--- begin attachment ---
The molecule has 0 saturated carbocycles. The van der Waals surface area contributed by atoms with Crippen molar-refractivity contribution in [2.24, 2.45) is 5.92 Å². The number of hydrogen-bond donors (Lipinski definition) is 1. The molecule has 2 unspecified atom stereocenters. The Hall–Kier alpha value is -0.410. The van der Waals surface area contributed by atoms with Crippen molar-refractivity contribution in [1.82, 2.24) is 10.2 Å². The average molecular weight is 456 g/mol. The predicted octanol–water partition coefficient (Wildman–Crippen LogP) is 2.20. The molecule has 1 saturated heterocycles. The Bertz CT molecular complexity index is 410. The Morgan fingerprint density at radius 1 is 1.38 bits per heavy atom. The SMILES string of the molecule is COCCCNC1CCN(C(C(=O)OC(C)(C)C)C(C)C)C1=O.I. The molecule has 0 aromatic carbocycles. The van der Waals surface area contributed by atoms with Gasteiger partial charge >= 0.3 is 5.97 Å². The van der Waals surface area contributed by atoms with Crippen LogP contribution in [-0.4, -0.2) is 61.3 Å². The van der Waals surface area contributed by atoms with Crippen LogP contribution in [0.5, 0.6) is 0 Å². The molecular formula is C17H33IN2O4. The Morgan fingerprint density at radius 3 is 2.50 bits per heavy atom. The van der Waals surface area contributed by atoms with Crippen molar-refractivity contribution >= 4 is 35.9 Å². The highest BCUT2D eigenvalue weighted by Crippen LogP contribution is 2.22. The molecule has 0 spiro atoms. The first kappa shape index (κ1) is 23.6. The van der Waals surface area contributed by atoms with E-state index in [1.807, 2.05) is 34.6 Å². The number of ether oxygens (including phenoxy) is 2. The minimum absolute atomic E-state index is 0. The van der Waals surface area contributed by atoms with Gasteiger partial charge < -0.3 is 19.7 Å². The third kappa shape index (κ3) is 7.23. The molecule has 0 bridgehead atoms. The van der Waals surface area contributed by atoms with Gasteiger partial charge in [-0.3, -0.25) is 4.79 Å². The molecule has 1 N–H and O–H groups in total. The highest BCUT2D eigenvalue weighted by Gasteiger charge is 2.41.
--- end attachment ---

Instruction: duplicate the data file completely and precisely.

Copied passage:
The molecule has 0 saturated carbocycles. The van der Waals surface area contributed by atoms with Crippen molar-refractivity contribution in [2.24, 2.45) is 5.92 Å². The number of hydrogen-bond donors (Lipinski definition) is 1. The molecule has 2 unspecified atom stereocenters. The Hall–Kier alpha value is -0.410. The van der Waals surface area contributed by atoms with Crippen molar-refractivity contribution in [1.82, 2.24) is 10.2 Å². The average molecular weight is 456 g/mol. The predicted octanol–water partition coefficient (Wildman–Crippen LogP) is 2.20. The molecule has 1 saturated heterocycles. The Bertz CT molecular complexity index is 410. The Morgan fingerprint density at radius 1 is 1.38 bits per heavy atom. The SMILES string of the molecule is COCCCNC1CCN(C(C(=O)OC(C)(C)C)C(C)C)C1=O.I. The molecule has 0 aromatic carbocycles. The van der Waals surface area contributed by atoms with Gasteiger partial charge >= 0.3 is 5.97 Å². The van der Waals surface area contributed by atoms with Crippen LogP contribution in [-0.4, -0.2) is 61.3 Å². The van der Waals surface area contributed by atoms with Crippen LogP contribution in [0.5, 0.6) is 0 Å². The molecular formula is C17H33IN2O4. The Morgan fingerprint density at radius 3 is 2.50 bits per heavy atom. The van der Waals surface area contributed by atoms with Crippen molar-refractivity contribution >= 4 is 35.9 Å². The highest BCUT2D eigenvalue weighted by Crippen LogP contribution is 2.22. The molecule has 0 spiro atoms. The first kappa shape index (κ1) is 23.6. The van der Waals surface area contributed by atoms with E-state index in [1.807, 2.05) is 34.6 Å². The number of ether oxygens (including phenoxy) is 2. The minimum absolute atomic E-state index is 0. The van der Waals surface area contributed by atoms with Gasteiger partial charge < -0.3 is 19.7 Å². The third kappa shape index (κ3) is 7.23. The molecule has 0 bridgehead atoms. The van der Waals surface area contributed by atoms with Gasteiger partial charge in [-0.3, -0.25) is 4.79 Å². The molecule has 1 N–H and O–H groups in total. The highest BCUT2D eigenvalue weighted by Gasteiger charge is 2.41.